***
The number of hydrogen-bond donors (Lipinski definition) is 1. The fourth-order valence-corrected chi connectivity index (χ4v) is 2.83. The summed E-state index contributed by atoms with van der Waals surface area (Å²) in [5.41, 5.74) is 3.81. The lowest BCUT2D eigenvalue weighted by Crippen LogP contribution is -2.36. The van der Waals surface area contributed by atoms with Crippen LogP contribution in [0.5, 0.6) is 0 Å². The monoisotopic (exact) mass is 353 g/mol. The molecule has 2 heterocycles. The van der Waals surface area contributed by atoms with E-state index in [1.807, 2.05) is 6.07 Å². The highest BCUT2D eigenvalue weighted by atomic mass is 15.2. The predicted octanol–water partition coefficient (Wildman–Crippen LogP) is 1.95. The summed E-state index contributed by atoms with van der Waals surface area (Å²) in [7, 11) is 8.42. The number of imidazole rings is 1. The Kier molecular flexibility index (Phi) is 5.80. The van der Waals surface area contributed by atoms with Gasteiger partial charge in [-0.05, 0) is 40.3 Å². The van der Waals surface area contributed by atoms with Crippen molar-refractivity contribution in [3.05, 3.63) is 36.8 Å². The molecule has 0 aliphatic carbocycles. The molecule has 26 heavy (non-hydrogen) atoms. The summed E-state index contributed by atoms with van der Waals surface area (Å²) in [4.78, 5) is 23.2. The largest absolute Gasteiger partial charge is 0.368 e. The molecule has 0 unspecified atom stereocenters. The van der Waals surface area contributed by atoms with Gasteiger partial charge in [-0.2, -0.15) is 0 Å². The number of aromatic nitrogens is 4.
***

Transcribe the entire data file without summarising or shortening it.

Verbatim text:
The number of hydrogen-bond donors (Lipinski definition) is 1. The fourth-order valence-corrected chi connectivity index (χ4v) is 2.83. The summed E-state index contributed by atoms with van der Waals surface area (Å²) in [5.41, 5.74) is 3.81. The lowest BCUT2D eigenvalue weighted by Crippen LogP contribution is -2.36. The van der Waals surface area contributed by atoms with Crippen LogP contribution in [0.5, 0.6) is 0 Å². The monoisotopic (exact) mass is 353 g/mol. The molecule has 2 heterocycles. The van der Waals surface area contributed by atoms with E-state index in [1.807, 2.05) is 6.07 Å². The highest BCUT2D eigenvalue weighted by atomic mass is 15.2. The predicted octanol–water partition coefficient (Wildman–Crippen LogP) is 1.95. The summed E-state index contributed by atoms with van der Waals surface area (Å²) in [7, 11) is 8.42. The number of imidazole rings is 1. The Kier molecular flexibility index (Phi) is 5.80. The van der Waals surface area contributed by atoms with Gasteiger partial charge in [-0.05, 0) is 40.3 Å². The van der Waals surface area contributed by atoms with Crippen molar-refractivity contribution in [3.05, 3.63) is 36.8 Å². The molecule has 0 aliphatic carbocycles. The molecule has 26 heavy (non-hydrogen) atoms. The summed E-state index contributed by atoms with van der Waals surface area (Å²) in [4.78, 5) is 23.2. The largest absolute Gasteiger partial charge is 0.368 e. The molecule has 0 unspecified atom stereocenters. The van der Waals surface area contributed by atoms with Gasteiger partial charge in [-0.2, -0.15) is 0 Å². The number of aromatic nitrogens is 4.